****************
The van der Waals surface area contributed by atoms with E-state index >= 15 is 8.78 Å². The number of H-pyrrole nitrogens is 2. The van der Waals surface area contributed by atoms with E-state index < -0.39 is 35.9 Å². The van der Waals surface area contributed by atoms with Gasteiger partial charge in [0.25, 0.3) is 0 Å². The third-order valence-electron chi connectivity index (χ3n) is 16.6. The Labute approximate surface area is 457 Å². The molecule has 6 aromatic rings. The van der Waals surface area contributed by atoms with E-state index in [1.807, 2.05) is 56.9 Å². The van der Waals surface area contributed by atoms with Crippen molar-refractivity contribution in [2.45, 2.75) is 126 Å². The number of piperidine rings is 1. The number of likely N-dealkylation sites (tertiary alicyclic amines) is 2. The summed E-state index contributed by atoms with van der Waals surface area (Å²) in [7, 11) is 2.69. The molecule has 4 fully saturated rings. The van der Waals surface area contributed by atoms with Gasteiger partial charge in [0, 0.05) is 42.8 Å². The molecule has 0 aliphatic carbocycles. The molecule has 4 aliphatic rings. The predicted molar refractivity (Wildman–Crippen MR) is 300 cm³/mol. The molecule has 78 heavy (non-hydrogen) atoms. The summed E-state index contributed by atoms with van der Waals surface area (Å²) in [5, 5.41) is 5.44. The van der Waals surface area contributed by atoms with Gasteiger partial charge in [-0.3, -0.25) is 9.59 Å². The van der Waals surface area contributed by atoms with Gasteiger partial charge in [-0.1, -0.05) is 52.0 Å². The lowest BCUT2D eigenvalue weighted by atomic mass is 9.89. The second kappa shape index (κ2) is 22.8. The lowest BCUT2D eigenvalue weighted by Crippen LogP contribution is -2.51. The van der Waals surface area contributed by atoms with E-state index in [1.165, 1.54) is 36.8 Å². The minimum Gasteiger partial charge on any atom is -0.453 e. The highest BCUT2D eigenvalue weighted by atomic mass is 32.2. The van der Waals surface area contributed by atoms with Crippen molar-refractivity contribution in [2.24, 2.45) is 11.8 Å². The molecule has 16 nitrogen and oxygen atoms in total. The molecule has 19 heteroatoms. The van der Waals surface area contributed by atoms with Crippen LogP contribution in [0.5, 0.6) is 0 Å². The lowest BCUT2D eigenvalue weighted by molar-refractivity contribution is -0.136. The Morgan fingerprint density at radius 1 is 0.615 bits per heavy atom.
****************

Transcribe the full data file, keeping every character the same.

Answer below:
The van der Waals surface area contributed by atoms with E-state index >= 15 is 8.78 Å². The number of H-pyrrole nitrogens is 2. The van der Waals surface area contributed by atoms with E-state index < -0.39 is 35.9 Å². The van der Waals surface area contributed by atoms with Gasteiger partial charge in [0.25, 0.3) is 0 Å². The third-order valence-electron chi connectivity index (χ3n) is 16.6. The Labute approximate surface area is 457 Å². The molecule has 6 aromatic rings. The van der Waals surface area contributed by atoms with E-state index in [1.807, 2.05) is 56.9 Å². The van der Waals surface area contributed by atoms with Crippen molar-refractivity contribution in [2.45, 2.75) is 126 Å². The number of piperidine rings is 1. The number of likely N-dealkylation sites (tertiary alicyclic amines) is 2. The summed E-state index contributed by atoms with van der Waals surface area (Å²) in [7, 11) is 2.69. The molecule has 4 fully saturated rings. The van der Waals surface area contributed by atoms with Gasteiger partial charge in [0, 0.05) is 42.8 Å². The molecule has 0 aliphatic carbocycles. The molecule has 4 aliphatic rings. The predicted molar refractivity (Wildman–Crippen MR) is 300 cm³/mol. The molecule has 78 heavy (non-hydrogen) atoms. The summed E-state index contributed by atoms with van der Waals surface area (Å²) in [5, 5.41) is 5.44. The van der Waals surface area contributed by atoms with Gasteiger partial charge in [-0.3, -0.25) is 9.59 Å². The van der Waals surface area contributed by atoms with Gasteiger partial charge in [-0.1, -0.05) is 52.0 Å². The lowest BCUT2D eigenvalue weighted by atomic mass is 9.89. The second kappa shape index (κ2) is 22.8. The lowest BCUT2D eigenvalue weighted by Crippen LogP contribution is -2.51. The van der Waals surface area contributed by atoms with E-state index in [1.165, 1.54) is 36.8 Å². The minimum Gasteiger partial charge on any atom is -0.453 e. The highest BCUT2D eigenvalue weighted by atomic mass is 32.2. The van der Waals surface area contributed by atoms with Crippen molar-refractivity contribution in [2.24, 2.45) is 11.8 Å². The molecule has 16 nitrogen and oxygen atoms in total. The molecule has 19 heteroatoms. The van der Waals surface area contributed by atoms with Crippen LogP contribution in [0.5, 0.6) is 0 Å². The lowest BCUT2D eigenvalue weighted by molar-refractivity contribution is -0.136. The Morgan fingerprint density at radius 1 is 0.615 bits per heavy atom.